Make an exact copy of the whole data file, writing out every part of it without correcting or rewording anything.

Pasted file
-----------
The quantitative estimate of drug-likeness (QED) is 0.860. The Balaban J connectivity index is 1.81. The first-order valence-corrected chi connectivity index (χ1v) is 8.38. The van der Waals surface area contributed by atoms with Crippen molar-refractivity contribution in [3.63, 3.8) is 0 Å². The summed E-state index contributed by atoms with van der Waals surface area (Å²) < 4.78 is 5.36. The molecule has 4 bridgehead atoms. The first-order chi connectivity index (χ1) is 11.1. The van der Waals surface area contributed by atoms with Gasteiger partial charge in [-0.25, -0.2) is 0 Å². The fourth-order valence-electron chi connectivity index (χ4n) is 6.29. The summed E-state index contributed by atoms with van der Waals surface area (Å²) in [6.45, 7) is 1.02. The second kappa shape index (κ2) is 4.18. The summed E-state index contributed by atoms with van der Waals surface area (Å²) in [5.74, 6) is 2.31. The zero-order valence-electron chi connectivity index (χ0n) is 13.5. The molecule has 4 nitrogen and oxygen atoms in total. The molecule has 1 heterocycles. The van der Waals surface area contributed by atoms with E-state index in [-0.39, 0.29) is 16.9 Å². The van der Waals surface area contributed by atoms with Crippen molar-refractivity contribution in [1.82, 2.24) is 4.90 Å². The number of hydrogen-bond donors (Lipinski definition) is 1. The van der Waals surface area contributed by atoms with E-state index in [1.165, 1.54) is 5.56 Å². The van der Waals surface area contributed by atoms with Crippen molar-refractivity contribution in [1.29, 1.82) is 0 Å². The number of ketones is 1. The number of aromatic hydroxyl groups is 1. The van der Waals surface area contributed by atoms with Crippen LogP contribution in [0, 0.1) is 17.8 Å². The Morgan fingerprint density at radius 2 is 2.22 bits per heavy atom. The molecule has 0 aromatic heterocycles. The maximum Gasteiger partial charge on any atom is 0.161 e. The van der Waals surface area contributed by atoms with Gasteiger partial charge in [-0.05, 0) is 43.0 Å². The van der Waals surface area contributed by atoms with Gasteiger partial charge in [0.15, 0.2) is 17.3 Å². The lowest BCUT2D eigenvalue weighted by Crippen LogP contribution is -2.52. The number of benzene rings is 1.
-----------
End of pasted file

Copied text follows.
The quantitative estimate of drug-likeness (QED) is 0.860. The Balaban J connectivity index is 1.81. The first-order valence-corrected chi connectivity index (χ1v) is 8.38. The van der Waals surface area contributed by atoms with Crippen molar-refractivity contribution in [3.63, 3.8) is 0 Å². The summed E-state index contributed by atoms with van der Waals surface area (Å²) < 4.78 is 5.36. The molecule has 4 bridgehead atoms. The first-order chi connectivity index (χ1) is 11.1. The van der Waals surface area contributed by atoms with Gasteiger partial charge in [-0.25, -0.2) is 0 Å². The fourth-order valence-electron chi connectivity index (χ4n) is 6.29. The summed E-state index contributed by atoms with van der Waals surface area (Å²) in [6.45, 7) is 1.02. The second kappa shape index (κ2) is 4.18. The summed E-state index contributed by atoms with van der Waals surface area (Å²) in [5.74, 6) is 2.31. The zero-order valence-electron chi connectivity index (χ0n) is 13.5. The molecule has 4 nitrogen and oxygen atoms in total. The molecule has 1 heterocycles. The van der Waals surface area contributed by atoms with E-state index in [-0.39, 0.29) is 16.9 Å². The van der Waals surface area contributed by atoms with Crippen molar-refractivity contribution in [1.82, 2.24) is 4.90 Å². The number of hydrogen-bond donors (Lipinski definition) is 1. The van der Waals surface area contributed by atoms with E-state index in [1.165, 1.54) is 5.56 Å². The van der Waals surface area contributed by atoms with Crippen molar-refractivity contribution in [1.29, 1.82) is 0 Å². The number of ketones is 1. The number of aromatic hydroxyl groups is 1. The van der Waals surface area contributed by atoms with Crippen LogP contribution in [0, 0.1) is 17.8 Å². The Morgan fingerprint density at radius 2 is 2.22 bits per heavy atom. The molecule has 0 aromatic heterocycles. The maximum Gasteiger partial charge on any atom is 0.161 e. The van der Waals surface area contributed by atoms with Gasteiger partial charge in [-0.05, 0) is 43.0 Å². The van der Waals surface area contributed by atoms with Gasteiger partial charge in [0.15, 0.2) is 17.3 Å². The lowest BCUT2D eigenvalue weighted by Crippen LogP contribution is -2.52. The number of benzene rings is 1.